Stabilization of lead sulfide nanoparticles by polyamines in aqueous solutions. A structural study of the dispersions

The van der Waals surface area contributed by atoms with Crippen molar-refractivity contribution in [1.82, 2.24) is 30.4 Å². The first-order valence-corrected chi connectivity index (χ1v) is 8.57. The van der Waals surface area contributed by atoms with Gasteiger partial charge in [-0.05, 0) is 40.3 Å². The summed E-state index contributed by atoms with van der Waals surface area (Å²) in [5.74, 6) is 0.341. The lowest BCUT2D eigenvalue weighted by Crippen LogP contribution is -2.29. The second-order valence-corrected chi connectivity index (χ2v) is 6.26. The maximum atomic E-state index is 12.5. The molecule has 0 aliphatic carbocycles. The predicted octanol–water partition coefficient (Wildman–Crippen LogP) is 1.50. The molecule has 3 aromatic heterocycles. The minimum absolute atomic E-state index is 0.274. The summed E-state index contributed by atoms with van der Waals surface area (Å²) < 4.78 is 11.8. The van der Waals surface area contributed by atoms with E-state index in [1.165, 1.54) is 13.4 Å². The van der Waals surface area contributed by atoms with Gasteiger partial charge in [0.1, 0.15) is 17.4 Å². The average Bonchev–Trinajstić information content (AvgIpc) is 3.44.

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Lead sulfide (PbS) nanoparticles have been synthesized in aqueous solutions by a reaction between inorganic lead salts and sodium sulfide and stabilized using the cationic polyelectrolytes branched poly(ethylenimine) (PEI), poly(allylamine hydrochloride) (PAH), and poly(diallyldimethylammonium chloride) (PDDA). The structures of the polyamine-stabilized nanoparticle dispersions were examined in detail using UV-vis spectroscopy, small-angle X-ray scattering (SAXS), static and dynamic electrophoretic mobility measurements, and transmission electron microscopy (TEM). Considerable differences were found between the stabilizing efficiencies of these polyelectrolytes, which cannot be attributed to their charge densities or their persistence lengths. Small monodisperse nanoparticles of PbS with a tight stabilizing shell were consistently found only when PEI was used as a stabilizer even at high pH values, although its charge density is then very low. The excellence of PEI as a stabilizer is mainly due to the extensive branching of the chains and the presence of uncharged secondary and tertiary amine groups, which apparently serve as good anchoring points at the nanoparticle surfaces. None of the polyelectrolytes examined here provide long-term protection of the nanoparticles toward oxidation by air, showing that a need for more complex multipurpose stabilizers exists for aqueous PbS dispersions. © 2010 American Chemical Society.
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